Going forward, Jung has much to consider. He is still in the process of having his eye injury evaluated and hopes minor surgery can clear the way for his return to the Octagon. In Jung’s perfect world, he would next challenge Alexander Volkanovski for the featherweight championship. Volkanovski dethroned longtime titleholder Max Holloway a week before Jung’s appearance in South Korea.

“I was taken aback,” Jung said. “I used to think Alexander Volkanovski didn’t have the skills to become a champion of this division. The thought that came to my mind after watching [the fight] was, ‘The game plan was spot on.’ Holloway was going to do his usual thing, but Volkanovski had a game plan that could counter Holloway’s moves. I think it has now come to the point where the results [of a fight] depend on how well you have prepared for your opponent.”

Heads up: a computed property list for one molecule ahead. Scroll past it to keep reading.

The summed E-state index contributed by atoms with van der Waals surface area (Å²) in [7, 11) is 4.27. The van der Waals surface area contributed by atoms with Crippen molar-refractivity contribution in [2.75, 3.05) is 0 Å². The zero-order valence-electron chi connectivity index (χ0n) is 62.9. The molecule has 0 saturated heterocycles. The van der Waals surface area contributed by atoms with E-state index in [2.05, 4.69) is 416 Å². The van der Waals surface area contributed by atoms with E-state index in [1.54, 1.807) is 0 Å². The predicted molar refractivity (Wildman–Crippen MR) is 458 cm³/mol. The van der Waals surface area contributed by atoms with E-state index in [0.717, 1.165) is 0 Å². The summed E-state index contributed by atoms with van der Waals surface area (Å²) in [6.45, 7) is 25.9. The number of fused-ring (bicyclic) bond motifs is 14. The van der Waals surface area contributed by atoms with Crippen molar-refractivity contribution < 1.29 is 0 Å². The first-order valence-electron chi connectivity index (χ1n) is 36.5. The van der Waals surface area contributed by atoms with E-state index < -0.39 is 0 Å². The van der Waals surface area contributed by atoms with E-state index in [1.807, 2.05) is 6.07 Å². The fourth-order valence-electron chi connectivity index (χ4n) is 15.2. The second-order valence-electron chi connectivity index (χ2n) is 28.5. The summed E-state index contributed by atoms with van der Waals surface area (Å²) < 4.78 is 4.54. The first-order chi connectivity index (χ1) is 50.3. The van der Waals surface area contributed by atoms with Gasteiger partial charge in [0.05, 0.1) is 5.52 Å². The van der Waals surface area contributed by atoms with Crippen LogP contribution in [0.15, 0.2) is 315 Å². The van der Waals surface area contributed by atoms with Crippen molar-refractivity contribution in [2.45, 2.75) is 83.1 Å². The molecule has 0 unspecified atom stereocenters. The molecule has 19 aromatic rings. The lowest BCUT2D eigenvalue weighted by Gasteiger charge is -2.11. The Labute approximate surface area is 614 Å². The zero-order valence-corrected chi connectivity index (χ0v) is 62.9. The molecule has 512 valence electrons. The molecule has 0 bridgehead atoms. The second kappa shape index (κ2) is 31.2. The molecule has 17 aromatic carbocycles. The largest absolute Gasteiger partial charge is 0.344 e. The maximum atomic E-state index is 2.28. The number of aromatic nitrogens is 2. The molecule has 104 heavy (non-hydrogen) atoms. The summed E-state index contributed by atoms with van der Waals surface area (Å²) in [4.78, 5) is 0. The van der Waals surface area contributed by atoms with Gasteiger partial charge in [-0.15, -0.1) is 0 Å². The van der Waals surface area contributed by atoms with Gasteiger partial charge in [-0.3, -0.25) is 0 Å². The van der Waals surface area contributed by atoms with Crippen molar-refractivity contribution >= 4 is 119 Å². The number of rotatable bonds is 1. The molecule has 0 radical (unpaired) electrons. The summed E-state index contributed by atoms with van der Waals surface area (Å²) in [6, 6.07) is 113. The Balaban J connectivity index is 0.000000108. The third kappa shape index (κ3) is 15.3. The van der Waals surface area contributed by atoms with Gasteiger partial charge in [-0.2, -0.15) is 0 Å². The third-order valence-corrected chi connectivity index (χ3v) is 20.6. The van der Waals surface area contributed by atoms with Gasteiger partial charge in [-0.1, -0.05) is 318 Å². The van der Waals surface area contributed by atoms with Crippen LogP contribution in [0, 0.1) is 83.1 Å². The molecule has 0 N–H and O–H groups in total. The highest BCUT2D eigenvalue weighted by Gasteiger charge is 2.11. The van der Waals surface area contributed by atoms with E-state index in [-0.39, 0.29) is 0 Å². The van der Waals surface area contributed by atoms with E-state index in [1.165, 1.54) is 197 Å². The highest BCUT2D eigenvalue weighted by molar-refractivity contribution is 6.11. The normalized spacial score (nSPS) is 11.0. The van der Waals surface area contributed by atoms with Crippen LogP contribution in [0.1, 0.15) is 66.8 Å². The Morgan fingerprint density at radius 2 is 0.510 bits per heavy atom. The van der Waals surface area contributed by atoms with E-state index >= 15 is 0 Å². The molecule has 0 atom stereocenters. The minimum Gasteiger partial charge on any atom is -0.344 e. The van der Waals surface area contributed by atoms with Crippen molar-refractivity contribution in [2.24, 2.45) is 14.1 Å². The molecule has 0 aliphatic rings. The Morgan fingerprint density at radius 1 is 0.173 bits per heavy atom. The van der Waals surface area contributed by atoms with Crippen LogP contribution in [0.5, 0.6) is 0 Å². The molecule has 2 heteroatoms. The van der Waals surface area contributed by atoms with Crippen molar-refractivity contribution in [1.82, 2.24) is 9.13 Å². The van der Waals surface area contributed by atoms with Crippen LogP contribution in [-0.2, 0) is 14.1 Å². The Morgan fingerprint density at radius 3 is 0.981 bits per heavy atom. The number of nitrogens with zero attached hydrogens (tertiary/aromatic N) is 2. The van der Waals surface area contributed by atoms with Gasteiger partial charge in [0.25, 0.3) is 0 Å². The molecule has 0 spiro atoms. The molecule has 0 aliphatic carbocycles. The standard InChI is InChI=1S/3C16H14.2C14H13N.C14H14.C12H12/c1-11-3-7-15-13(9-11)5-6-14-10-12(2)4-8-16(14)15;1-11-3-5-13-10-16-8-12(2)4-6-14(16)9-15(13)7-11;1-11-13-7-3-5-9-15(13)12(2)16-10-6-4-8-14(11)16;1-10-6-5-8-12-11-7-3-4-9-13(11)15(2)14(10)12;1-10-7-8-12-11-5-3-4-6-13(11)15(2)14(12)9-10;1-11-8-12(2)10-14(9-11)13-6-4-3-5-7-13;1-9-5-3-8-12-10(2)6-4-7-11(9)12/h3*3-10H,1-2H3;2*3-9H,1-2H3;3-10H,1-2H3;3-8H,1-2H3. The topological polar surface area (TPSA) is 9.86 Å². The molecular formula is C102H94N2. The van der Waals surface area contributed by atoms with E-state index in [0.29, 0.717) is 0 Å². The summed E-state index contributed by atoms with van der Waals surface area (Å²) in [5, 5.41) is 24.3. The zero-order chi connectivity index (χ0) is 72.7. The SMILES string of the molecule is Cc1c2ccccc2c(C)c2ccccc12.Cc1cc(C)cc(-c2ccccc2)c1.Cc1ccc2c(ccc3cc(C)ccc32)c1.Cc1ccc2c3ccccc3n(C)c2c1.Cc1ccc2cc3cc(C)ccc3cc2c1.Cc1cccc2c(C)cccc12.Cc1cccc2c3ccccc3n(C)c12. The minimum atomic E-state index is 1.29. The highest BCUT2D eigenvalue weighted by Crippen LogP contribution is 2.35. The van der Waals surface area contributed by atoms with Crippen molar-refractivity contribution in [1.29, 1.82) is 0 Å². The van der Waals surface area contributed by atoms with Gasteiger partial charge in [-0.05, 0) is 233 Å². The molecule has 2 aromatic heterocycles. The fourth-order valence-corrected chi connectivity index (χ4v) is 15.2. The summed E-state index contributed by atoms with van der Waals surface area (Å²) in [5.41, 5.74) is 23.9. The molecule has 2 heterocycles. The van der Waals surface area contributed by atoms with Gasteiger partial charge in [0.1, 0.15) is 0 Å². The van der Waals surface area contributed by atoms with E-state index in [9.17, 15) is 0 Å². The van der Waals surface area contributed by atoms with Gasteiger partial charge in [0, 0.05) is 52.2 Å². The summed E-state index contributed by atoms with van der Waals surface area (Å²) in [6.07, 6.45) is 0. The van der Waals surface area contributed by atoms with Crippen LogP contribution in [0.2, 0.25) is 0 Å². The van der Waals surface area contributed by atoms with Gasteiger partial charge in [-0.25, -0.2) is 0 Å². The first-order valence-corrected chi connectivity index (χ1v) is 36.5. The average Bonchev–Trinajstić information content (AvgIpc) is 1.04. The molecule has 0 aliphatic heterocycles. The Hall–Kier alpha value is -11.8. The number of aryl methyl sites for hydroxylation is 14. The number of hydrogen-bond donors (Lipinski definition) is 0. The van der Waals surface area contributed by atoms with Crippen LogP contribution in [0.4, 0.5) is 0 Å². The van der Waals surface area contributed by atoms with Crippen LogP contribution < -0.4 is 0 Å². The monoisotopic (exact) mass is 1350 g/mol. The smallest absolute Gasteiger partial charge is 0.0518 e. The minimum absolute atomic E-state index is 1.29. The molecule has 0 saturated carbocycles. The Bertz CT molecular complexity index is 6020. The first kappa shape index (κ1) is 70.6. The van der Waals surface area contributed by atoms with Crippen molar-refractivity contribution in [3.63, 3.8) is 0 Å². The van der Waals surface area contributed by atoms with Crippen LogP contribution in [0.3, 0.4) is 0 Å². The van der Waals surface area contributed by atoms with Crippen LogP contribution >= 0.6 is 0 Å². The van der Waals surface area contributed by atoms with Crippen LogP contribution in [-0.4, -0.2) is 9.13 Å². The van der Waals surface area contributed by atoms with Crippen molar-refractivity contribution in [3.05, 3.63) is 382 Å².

Jung understands the thinking of those who have called for an immediate Holloway-Volkanovski rematch. However, he disagrees with the sentiment.

“I think the next person [in line] for the title shot is me,” he said. “Otherwise, it should be a rematch, although when considering Holloway, the reality is that he lost that fight. Therefore, I think it should be my turn next.”

The timing could prove problematic for “The Korean Zombie,” as Volkanovski indicated that once he recovers from a broken hand, he wants to return towards the middle of the year. Assuming his vision issues are resolved, Jung prefers not to remain on the sidelines for such an extended period of time. While the featherweight division is populated by a number of top-flight contenders, a rematch with Rodriguez is not yet on Jung’s radar.

“It would be very interesting to face Yair Rodriguez again,” he said, “but if the title fight against Volkanovski doesn’t work out, my goal is to fight one of three men: Holloway, Ortega or Zabit [Magomedsharipov]. I don’t have any desire to avenge the Yair fight. That fight we had in Denver played a huge part in creating the person I am today. Plus, I have a feeling that I’ll be facing him again sometime in the future.” Advertisement